Detail from Harry Green print Blackpool


Hans Christian Andersen

Book Cover 'The Tinderbox' Andersen


Georges Rouault
Heads of two Clowns

Rouault, Heads of two Clowns


She knows just how to make me laugh when I feel blue;
She's everything a man could want,
But she's not you.
Elvis Presley, 1962 She's Not You, 1962
written by Doc Pomus in collaboration with Leiber and Stoller

Print/Poster Gala Night at Empress Ballroom, Blackpool

She's Not You

Episode 1C


At Ripley's request, Shayanne has brought home her new boyfriend, Steve, who is discovered to be the same age as Ripley.  If men Ripley's age are attracted to 19-year-olds, it can be imagined how Shayanne's mother would question her own desirability:— later that night, alone in their perfect bedroom, she begins with the utmost tentativeness to kiss Ripley's chest.

Her hair is soft and her eyes are oh so blue,
She's all the things a girl should be
But she's not you...

His face betraying anger, reluctance, and intense discomfort, Ripley begins imagining the half-clad dancers from the arcade in Natalie's place, all to the sensuous accompaniment of Presley's l962 ballad.  Meanwhile lovely Natalie is shown through Ripley's eyes as some small dark furtive rodent still dirty from its burrow.  With apologies to the lyricist, it appears to me that Ripley's sentiments would be more accurately rendered as:—

They're all the things a girl should be
And you're not them.

A usually reliable source informs me that men — though ready to acknowledge that Natalie might be portrayed in an unflattering light — are not at all inclined to read the previous scene as I do.  I remain convinced that people of the male persuasion are so distracted by the improbable acrobatic antics of the tarts from the arcade that they wouldn't notice Natalie if she'd dyed herself emerald green.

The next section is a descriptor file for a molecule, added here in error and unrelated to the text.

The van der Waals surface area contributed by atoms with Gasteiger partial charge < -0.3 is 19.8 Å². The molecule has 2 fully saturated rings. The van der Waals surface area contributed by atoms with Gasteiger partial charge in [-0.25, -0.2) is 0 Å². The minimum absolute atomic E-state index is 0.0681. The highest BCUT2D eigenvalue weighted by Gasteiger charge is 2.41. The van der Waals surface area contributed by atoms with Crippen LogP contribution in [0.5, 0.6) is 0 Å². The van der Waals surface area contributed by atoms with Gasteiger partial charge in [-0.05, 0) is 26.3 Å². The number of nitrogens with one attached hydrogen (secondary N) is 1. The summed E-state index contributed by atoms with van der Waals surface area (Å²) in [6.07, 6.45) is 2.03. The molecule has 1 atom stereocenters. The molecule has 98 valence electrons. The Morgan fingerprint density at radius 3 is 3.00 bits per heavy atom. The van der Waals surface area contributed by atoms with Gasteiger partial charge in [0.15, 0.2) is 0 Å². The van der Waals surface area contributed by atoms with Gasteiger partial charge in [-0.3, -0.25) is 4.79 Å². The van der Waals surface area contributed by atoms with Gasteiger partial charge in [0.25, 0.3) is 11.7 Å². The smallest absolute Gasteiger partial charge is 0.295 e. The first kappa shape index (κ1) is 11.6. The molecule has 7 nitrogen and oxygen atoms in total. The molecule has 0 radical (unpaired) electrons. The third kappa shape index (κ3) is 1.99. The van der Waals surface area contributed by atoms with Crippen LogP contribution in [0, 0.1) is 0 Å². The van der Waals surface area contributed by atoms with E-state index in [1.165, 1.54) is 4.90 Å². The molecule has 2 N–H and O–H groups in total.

Of course there's nothing wrong, and much right, with fantasy in the bedroom.  But true lovers, even long-married lovers, are always kind.

Actually, something rings entirely untrue in the too-perfect Holden bedroom.  More convincing that they are a couple in a salvageable relationship are scenes in other rooms of the house, such as when they wait in their exquisite living room for Shayanne to arrive with her new boyfriend:  Natalie mocking Ripley gently for his nervousness;  Ripley acknowledging his unease with a rueful shrug.

Nevertheless at this point I found myself so hostile to an ugliness that seems gratuitous (but isn't) that I considered turning away from the television and re-reading a book.  What kept me watching was not the marvellous acting and photography.  Not the intriguing plot and interesting premise.  Nor yet the wonderful old songs and lyrics.

What, then?  It's that scene in the Samaritan's premises, seemingly inserted merely to throw the viewer off balance while demonstrating the dangers of assuming anything in this series.   But what we retain after countless viewings is Natalie's wistful recounting of the phone call from a widow named Joan:—

In her fifties; her husband died a few months back in a car crash.  She said the only way she got through it was that he told her every day that he loved her.  Every day.  Imagine.

Attention must be paid to artists who understand that if someone tells you every day that he loves you, he will have made you strong enough to overcome anything life can throw at you, including his absence.  And where else in film and literature will you encounter such depths of psychological acumen?

[February 2007]
    [Page amended February 4th, 2012]


Top of this Page
Episode 1C, She's Not You
Main Page — Index
Main Page – Index
Blackpool HomePage-7
Previous Page
You Can Get It If You Really Want
Next Page
Episode 1D, These Boots Are Made for Walkin', and a Body in the Arcade